Many toys and dolls have scales that fall somewhere within these ranges. Calico Critters, which I absolutely LOVE can work with 1:12 scale, but that isn’t always entirely accurate, as many 1:16 scale items can work well with them also.

How to Check the Scale

There have been many times when I buy something online and it comes and it just seems too big or too small. So while it’s nice when a package says 1:12 scale or 1:24 scale, you still might want to check!

The first thing to do is to measure the item you have.

Next, go directly to the ginifab scale calculator because it works so well!

In their calculator box, try putting different numbers and different scales in the inputs until you get something that makes sense for your character.

For example, here I tried it out in several different scales for the character.

We already know 1:12 scale would make our 3 inch character only 3 feet tall in real life, so I experimented with different scales.

1:18 scale was the first one I wanted to try, but it would make my character of 3 inches only 4.5 feet tall “actual size” which means they would look very small against different sized furniture.

1:24 scale makes my character around 6 feet tall in real life, so while they may seem a little big for some things, that scale is the closest for us.

screenshot of scale calculator

While you could theoretically work in a 1:22 or 1:23 scale if you wanted it to be accurate, the math would be painful for someone like me! Also, it would be very, very hard to find anything at that size which means you would have to DIY everything.

There’s nothing wrong with DIYing everything – but I know my limitations and there are some things I would just have to buy (like windows – I cannot build windows successfully lol)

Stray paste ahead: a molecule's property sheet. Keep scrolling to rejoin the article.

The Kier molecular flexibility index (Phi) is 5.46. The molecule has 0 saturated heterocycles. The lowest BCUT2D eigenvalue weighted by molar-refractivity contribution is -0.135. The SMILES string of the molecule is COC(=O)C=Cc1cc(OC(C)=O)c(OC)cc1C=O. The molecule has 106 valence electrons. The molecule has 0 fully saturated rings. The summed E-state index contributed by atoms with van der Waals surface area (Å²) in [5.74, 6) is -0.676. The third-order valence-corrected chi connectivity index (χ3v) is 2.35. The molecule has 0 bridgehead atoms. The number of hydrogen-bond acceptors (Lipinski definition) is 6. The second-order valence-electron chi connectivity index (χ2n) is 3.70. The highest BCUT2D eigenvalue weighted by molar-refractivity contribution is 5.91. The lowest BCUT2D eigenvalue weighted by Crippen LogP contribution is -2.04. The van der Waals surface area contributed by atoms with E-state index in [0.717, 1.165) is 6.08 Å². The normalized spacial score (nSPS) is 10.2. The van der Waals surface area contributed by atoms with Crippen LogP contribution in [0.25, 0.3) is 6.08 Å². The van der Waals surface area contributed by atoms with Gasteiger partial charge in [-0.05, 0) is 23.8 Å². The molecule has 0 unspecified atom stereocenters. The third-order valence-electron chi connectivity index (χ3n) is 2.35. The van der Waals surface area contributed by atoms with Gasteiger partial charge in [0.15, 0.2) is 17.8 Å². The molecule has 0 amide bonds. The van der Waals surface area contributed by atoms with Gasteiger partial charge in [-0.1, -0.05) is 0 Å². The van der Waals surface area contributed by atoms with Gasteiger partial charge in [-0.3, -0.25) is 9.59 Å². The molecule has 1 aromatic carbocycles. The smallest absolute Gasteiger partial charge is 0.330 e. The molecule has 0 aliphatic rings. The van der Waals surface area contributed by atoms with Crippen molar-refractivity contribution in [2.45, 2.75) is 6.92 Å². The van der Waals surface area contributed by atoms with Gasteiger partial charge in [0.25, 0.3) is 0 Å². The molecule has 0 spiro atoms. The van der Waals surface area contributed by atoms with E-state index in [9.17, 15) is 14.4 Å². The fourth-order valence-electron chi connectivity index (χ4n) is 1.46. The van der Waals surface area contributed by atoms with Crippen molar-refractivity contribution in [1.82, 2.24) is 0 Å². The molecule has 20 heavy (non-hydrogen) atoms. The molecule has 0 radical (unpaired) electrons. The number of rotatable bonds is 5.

What Size Scale Should You Work In?

Really, it’s a matter of personal preference. When you are choosing what size dollhouse to build or start, there are several things to take into consideration:

Storage Space: This is super important because you want to make sure you have a space where you can work on the dollhouse, display the dollhouse, as well as store supplies for it.

Amount of Detail: The larger the scale, the more detailed you can be, however, this doesn’t always equal easier to make! Sometimes the smaller scales are easier because you can find more stuff for them from your junk drawer and around the house.

Your Comfort Level: For some, working in very small scale sizes can be very hard to do. For example, I don’t have the steady hand required for very small work, so I tend to work in larger scales.

Your Characters: If you know you want to work with a specific doll or character in your house, then you will want to make things match the scale of that character. For example, if you wanted to make a Calico Critters house, you’d want to work in a scale around 1:12-1:16 and check the proportions as you go.


I hope this guide to scale is helpful for you, especially if you are new to the world of miniatures. If you have any questions about scale I will definitely try to answer them for you, but be aware that I am bad at math, which is why I use things like my printable miniature scale cheatsheet all the time!

What scale do you like to work in? Do you have any tips you’d like to share for choosing what dollhouse size to choose or deciding on what scale you need? I’d love to hear from you in the comments section below!